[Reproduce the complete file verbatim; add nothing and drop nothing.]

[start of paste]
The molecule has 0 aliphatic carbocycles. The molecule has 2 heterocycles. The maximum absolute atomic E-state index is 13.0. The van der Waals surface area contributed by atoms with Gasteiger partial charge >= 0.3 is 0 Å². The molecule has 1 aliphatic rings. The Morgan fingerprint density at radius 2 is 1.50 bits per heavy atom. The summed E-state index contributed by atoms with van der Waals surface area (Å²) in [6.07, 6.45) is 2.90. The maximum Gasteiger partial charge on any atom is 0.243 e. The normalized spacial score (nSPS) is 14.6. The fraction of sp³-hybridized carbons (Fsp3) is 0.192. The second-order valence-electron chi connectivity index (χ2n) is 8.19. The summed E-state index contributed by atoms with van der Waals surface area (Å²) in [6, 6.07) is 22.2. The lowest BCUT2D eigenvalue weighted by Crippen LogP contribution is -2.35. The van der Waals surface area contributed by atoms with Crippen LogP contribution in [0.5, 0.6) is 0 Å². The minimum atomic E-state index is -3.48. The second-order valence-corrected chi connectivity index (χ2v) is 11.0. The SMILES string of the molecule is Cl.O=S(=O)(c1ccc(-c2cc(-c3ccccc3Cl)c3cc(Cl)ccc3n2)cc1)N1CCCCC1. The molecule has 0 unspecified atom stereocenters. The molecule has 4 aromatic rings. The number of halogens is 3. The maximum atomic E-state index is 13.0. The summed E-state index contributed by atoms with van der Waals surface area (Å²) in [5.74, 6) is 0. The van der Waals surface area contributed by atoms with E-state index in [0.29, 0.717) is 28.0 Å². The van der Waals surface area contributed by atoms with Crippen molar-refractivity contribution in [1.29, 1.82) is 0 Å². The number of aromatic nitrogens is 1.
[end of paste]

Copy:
The molecule has 0 aliphatic carbocycles. The molecule has 2 heterocycles. The maximum absolute atomic E-state index is 13.0. The van der Waals surface area contributed by atoms with Gasteiger partial charge >= 0.3 is 0 Å². The molecule has 1 aliphatic rings. The Morgan fingerprint density at radius 2 is 1.50 bits per heavy atom. The summed E-state index contributed by atoms with van der Waals surface area (Å²) in [6.07, 6.45) is 2.90. The maximum Gasteiger partial charge on any atom is 0.243 e. The normalized spacial score (nSPS) is 14.6. The fraction of sp³-hybridized carbons (Fsp3) is 0.192. The second-order valence-electron chi connectivity index (χ2n) is 8.19. The summed E-state index contributed by atoms with van der Waals surface area (Å²) in [6, 6.07) is 22.2. The lowest BCUT2D eigenvalue weighted by Crippen LogP contribution is -2.35. The van der Waals surface area contributed by atoms with Crippen LogP contribution in [0.5, 0.6) is 0 Å². The minimum atomic E-state index is -3.48. The second-order valence-corrected chi connectivity index (χ2v) is 11.0. The SMILES string of the molecule is Cl.O=S(=O)(c1ccc(-c2cc(-c3ccccc3Cl)c3cc(Cl)ccc3n2)cc1)N1CCCCC1. The molecule has 0 unspecified atom stereocenters. The molecule has 4 aromatic rings. The number of halogens is 3. The maximum atomic E-state index is 13.0. The summed E-state index contributed by atoms with van der Waals surface area (Å²) in [5.74, 6) is 0. The van der Waals surface area contributed by atoms with E-state index in [0.29, 0.717) is 28.0 Å². The van der Waals surface area contributed by atoms with Crippen molar-refractivity contribution in [1.29, 1.82) is 0 Å². The number of aromatic nitrogens is 1.